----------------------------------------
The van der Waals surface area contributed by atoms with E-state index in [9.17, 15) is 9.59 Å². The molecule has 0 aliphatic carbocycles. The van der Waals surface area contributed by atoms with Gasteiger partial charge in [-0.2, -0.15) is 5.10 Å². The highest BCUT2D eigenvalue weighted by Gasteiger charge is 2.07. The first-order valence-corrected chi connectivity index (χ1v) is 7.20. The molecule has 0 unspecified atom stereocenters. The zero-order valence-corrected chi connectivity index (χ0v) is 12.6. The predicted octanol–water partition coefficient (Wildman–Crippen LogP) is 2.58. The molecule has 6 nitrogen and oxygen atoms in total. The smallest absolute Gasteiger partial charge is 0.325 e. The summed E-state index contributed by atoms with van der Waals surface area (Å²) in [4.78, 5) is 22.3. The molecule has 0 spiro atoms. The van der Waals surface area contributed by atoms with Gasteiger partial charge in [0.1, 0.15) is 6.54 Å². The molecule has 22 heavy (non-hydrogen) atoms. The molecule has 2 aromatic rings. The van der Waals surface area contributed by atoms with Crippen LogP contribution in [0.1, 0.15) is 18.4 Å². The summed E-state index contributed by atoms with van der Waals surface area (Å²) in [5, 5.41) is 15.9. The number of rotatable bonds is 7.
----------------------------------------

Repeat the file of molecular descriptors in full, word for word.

The van der Waals surface area contributed by atoms with E-state index in [9.17, 15) is 9.59 Å². The molecule has 0 aliphatic carbocycles. The van der Waals surface area contributed by atoms with Gasteiger partial charge in [-0.2, -0.15) is 5.10 Å². The highest BCUT2D eigenvalue weighted by Gasteiger charge is 2.07. The first-order valence-corrected chi connectivity index (χ1v) is 7.20. The molecule has 0 unspecified atom stereocenters. The zero-order valence-corrected chi connectivity index (χ0v) is 12.6. The predicted octanol–water partition coefficient (Wildman–Crippen LogP) is 2.58. The molecule has 6 nitrogen and oxygen atoms in total. The smallest absolute Gasteiger partial charge is 0.325 e. The summed E-state index contributed by atoms with van der Waals surface area (Å²) in [4.78, 5) is 22.3. The molecule has 0 spiro atoms. The van der Waals surface area contributed by atoms with Gasteiger partial charge in [0.1, 0.15) is 6.54 Å². The molecule has 22 heavy (non-hydrogen) atoms. The molecule has 2 aromatic rings. The van der Waals surface area contributed by atoms with Crippen LogP contribution in [0.1, 0.15) is 18.4 Å². The summed E-state index contributed by atoms with van der Waals surface area (Å²) in [5, 5.41) is 15.9. The number of rotatable bonds is 7.